One of the biggest obstacles for storage administrators today is determining the best way to store large and growing volumes of data. To discuss several data storage options that can help with this, the Storage Media Group's Editorial Director Rich Castagna spoke to Phil Goodwin, principal architect in Cognizant’s IT Infrastructure Services Group. Watch the video or read the transcript below to hear Goodwin's take on data storage options, such as clustering network-attached storage (NAS), pooling capacity or using unified storage systems to deal with growing sets of data.
Clustering NAS systems can be an effective way to accommodate big volumes of data, but what are the drawbacks to clustered NAS?
Phil Goodwin: I'm actually a pretty big proponent of clustered NAS because a lot of the clients I talk to have the problem where they have sprawl. Maybe they have 14 or more NAS systems and clustering them can be one way to bring those all together and to reduce the management.
The bad news is that you now have a monolithic system. At least functionally it's a monolithic system, where you have all of your eggs in one basket. Yes, it's clustered. Yes, it has some failover. It has some other advantages to it. But, nevertheless, you still have to deal with this one massive environment that may have 16 PB of information. I talked to one client at Storage Decisions yesterday that had 13 PB in a single NAS environment. We're talking really big scale these days, and being able to manage that is one of the challenges IT organizations are facing.
Another alternative is to link servers and pool their internal capacity, like Google and Amazon do on a huge scale. Is that a good alternative, or is it too much of a science project for most companies?
Goodwin: Well, what you're really seeing in implementations on that scale are things like Hadoop where you're scaling these massive numbers of multiple systems together. The limitation of having the internal storage on each one of those systems is that you now have to have a metadata server that will manage all the metadata between those different internal systems to give you the cache coherency; to give you the ability of all the systems to see the data on all the other environments.
Ben Woo had a really nice session on it yesterday at Storage Decisions. His guidance -- and I agree with him -- is really to have it on more traditional storage, because it solves that metadata problem of that environment.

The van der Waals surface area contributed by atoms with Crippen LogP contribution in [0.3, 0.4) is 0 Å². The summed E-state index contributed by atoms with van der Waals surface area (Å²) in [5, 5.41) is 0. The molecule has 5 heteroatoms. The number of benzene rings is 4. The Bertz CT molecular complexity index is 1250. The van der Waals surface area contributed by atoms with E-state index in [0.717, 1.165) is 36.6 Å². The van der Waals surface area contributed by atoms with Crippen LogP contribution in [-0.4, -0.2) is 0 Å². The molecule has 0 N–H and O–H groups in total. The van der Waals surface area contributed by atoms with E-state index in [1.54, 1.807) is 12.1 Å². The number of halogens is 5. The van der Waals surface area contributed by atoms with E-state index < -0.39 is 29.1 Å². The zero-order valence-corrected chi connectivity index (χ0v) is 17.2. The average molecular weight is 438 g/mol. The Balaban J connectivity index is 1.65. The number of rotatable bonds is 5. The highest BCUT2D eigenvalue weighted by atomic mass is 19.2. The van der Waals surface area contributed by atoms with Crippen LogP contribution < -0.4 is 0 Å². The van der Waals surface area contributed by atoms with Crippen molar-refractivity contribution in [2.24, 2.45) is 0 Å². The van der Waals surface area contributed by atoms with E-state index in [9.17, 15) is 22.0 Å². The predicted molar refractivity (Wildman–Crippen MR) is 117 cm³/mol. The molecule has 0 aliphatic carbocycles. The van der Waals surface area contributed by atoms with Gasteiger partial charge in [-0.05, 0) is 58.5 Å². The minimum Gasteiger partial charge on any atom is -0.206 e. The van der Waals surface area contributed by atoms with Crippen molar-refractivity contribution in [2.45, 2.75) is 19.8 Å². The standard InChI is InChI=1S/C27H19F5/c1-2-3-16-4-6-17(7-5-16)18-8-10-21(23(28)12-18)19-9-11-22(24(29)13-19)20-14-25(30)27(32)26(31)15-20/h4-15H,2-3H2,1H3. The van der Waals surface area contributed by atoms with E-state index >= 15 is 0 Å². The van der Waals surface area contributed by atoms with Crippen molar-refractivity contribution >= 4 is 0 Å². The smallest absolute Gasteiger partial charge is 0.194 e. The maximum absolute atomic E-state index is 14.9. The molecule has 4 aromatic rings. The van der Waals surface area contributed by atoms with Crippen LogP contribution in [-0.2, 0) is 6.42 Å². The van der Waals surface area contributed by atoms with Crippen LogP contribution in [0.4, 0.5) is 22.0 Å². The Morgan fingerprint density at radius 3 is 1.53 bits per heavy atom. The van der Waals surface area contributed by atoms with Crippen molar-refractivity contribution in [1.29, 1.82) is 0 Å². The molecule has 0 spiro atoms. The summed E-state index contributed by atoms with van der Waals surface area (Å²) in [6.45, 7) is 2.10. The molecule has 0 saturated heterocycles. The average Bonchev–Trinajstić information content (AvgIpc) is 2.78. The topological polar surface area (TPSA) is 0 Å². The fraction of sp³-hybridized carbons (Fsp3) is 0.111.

Now, to answer your original question: Is it a science project? The fact is, if you have petabytes and petabytes of information that you're trying to use on a big data environment, then it's a problem you have to deal with. So, it really isn't a science project. For the average IT organization, it probably is something of a science project, but if you're a really large-scale environment, then no, it's something you have to deal with.
Multiprotocol or unified storage systems combine file and block in a single box. Are there any shortcomings to those data storage options?
Goodwin: Yeah, I think the real use case for unified storage is when you have vendors A, B and C, and you're trying to consolidate them into a single environment to reduce the number of systems you have to manage and the number of software applications you have to manage in terms of storage applications and things like that. That's really the primary use case. However, once you do that, you've put one system really as the gate for everything else.
So, now you have a unified environment. That's a nice thing, but you now have the limitations of a single system that's controlling all of the data movement and all of the system access to the data through that one point. They're massively scalable, so you could overcome some of those issues, but we have consolidated it back into a single unit at that point.
About the expert:
Phil Goodwin is a senior manager and principal architect in Cognizant’s IT Infrastructure Services group, where he assists clients in the development of adaptive storage architectures, storage management best practices, backup and recovery, disaster recovery and data archiving.